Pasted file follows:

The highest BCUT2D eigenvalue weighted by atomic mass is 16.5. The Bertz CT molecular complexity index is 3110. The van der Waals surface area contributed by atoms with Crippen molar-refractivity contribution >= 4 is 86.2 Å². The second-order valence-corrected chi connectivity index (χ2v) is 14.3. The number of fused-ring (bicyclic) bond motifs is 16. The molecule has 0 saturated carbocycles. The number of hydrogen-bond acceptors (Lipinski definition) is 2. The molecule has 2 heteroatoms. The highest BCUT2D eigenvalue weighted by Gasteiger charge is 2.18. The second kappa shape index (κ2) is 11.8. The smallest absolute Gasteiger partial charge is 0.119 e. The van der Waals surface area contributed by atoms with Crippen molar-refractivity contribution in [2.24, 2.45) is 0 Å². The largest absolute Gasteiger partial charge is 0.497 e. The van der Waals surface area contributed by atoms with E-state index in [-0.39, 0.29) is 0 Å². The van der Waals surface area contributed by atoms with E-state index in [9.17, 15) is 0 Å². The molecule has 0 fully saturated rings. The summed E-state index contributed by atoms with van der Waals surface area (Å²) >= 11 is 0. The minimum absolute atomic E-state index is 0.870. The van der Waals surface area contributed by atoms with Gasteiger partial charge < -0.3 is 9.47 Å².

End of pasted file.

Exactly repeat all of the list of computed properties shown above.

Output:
The highest BCUT2D eigenvalue weighted by atomic mass is 16.5. The Bertz CT molecular complexity index is 3110. The van der Waals surface area contributed by atoms with Crippen molar-refractivity contribution >= 4 is 86.2 Å². The second-order valence-corrected chi connectivity index (χ2v) is 14.3. The number of fused-ring (bicyclic) bond motifs is 16. The molecule has 0 saturated carbocycles. The number of hydrogen-bond acceptors (Lipinski definition) is 2. The molecule has 2 heteroatoms. The highest BCUT2D eigenvalue weighted by Gasteiger charge is 2.18. The second kappa shape index (κ2) is 11.8. The smallest absolute Gasteiger partial charge is 0.119 e. The van der Waals surface area contributed by atoms with Crippen molar-refractivity contribution in [2.24, 2.45) is 0 Å². The largest absolute Gasteiger partial charge is 0.497 e. The van der Waals surface area contributed by atoms with E-state index in [-0.39, 0.29) is 0 Å². The van der Waals surface area contributed by atoms with E-state index in [9.17, 15) is 0 Å². The molecule has 0 fully saturated rings. The summed E-state index contributed by atoms with van der Waals surface area (Å²) >= 11 is 0. The minimum absolute atomic E-state index is 0.870. The van der Waals surface area contributed by atoms with Gasteiger partial charge < -0.3 is 9.47 Å².